Monday, August 8, 2022
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50 Most Influential Seniors

They may be 60-plus but they are young at heart, and have repeatedly proven that they possess the chutzpah to influence billions

By The Seniors Today Team

Ever since Seniors Today launched in July 2019, we have been a lot more than just self-help content and nostalgia. We’re an e-magazine, a buzzy website with many other digitally-led properties. We have painstakingly achieved the status of being India’s #1 Destination for Senior Citizens.

After deliberating on whether to continue with our annual listing of 50 most influential seniors, in the wake of covering the more pressing omicron variant, we decided to go ahead with our list.

Though many are repeats – they have proved that they’ve earned their ranking for yet another year, we do have some new entrants in the fray.

So, we were only looking at people above 60 years of age, as on January 1, 2022. People who we believe had a significant influence on not just their own industry or fraternity but the world at large. And, yes, as usual we didn’t consider politicians and those in government.

 

01. Mukesh Ambani

  1. Mukesh Ambani, 64, Industrialist

As Chairman and MD of Reliance Industries, inheriting his father’s legacy, titles like India’s richest man and the second richest personality in Asia have lost their novelty with him. 

What doesn’t lose its sparkle is: what next? 

Next apparently betters the previous feathers in the industrialist and his company’s cap – at a recent Reliance Family Day event he was quoted saying he can “confidently” make two predictions about the future — first, India will become “one of the top three economies” of the world and, second, RIL “will become one of the strongest and most reputed Indian multinational companies in the world”.

After acquiring the iconic Stoke Park in the UK earlier in 2021 and the prestigious Mandarin Oriental Hotel deal in the Big Apple closing out the year, watch out for more big news in 2022 from the country’s  and world’s biggest and most powerful industrialist.

 

  1. 02. Samir JainSamir Jain, 67, Media Baron

The Times of India’s success is owed largely due to the unorthodox philosophy of Samir Jain. An out-of-the-box thinker, he has handled the paper more like an advertising mogul and slipped in a few sweet deals to ensure further success and stability at a time when print is walking a tightrope.

Though print publications are perched at the edge of a cliff, the group has managed to hold on to their prestige, whilst embracing digital space full on. From digital and streaming OTT platforms television – Times Now and ETNow and the new Hindi variants, Mirror Now, a slew of entertainment channels and the FM network – Mirchi, Jain is indeed the force behind the huge influence the group and its various platforms wield over state affairs whilst catering to a loyal audience.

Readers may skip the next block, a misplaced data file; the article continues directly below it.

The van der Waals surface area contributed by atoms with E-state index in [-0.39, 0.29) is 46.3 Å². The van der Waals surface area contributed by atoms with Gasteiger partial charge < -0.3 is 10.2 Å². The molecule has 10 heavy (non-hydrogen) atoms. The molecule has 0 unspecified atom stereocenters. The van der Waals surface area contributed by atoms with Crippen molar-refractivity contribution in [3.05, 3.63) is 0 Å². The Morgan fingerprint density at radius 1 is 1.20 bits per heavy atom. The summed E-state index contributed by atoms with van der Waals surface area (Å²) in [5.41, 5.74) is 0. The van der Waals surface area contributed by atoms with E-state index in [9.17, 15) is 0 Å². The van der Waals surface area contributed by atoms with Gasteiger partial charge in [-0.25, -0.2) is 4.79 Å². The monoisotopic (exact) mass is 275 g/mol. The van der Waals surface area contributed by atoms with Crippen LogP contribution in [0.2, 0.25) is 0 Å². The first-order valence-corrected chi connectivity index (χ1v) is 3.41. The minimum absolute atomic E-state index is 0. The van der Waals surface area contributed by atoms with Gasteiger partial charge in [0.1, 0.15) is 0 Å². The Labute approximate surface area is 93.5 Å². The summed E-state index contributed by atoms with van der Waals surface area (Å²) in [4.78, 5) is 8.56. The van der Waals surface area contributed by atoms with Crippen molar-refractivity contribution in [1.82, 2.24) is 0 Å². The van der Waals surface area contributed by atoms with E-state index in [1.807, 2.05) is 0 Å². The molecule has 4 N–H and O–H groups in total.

1. 03_ Amitabh BachchanAmitabh Bachchan 79, Actor

That he is the greatest and most-loved Bollywood actor precedes everything he does. Professionally though, he has proven he excels at far more than acting. 

A megastar with a mega-life to match. A man who has seen and done it all. He has seen the highs and the lows. An actor who through the decades is still a force to reckon with commanding the top spot in movies. Personally, he has evolved through his experiences, unafraid to show himself in a vulnerable light.

Bachchan is a legend, but what defines him is his dignified manner.

He has one of the most influential social media timelines across all of India. From updates about his work to throwback pictures with his friends and family, the superstar uses his Twitter handle to deepen the bonds with his fans. One tweet from him can get millions of Indians on his side. Bachchan is hands down one of the most influential Indians today.

 

  1. 04. Azim PremjiAzim Premji, 76, Industrialist, Philanthropist

How do you wax eloquent about a man who has donated a staggering Rs 27 crore per day in 2021?

As the first Indian who signed up for The Giving Pledge, he believes in creating a better world for millions of people.

He walks his talk. 

Premji is perhaps the most giving philanthropist of the Indian industry, standing tall, but equally humbly besides great philanthropists like Gates and Buffet. The Azim Premji Foundation has helped create a better world for millions of people.

India’s most revered business tycoons and is pretty much the reigning czar of the IT industry with Wipro.

 

  1. 05. Ratan TataRatan Tata, 84,Industrialist

2021 has seen Ratan Tata secure some significant wins. From the Supreme Court upholding all the appeals of Tata Sons to winning the once prestigious airline, Air India, back to its founder company.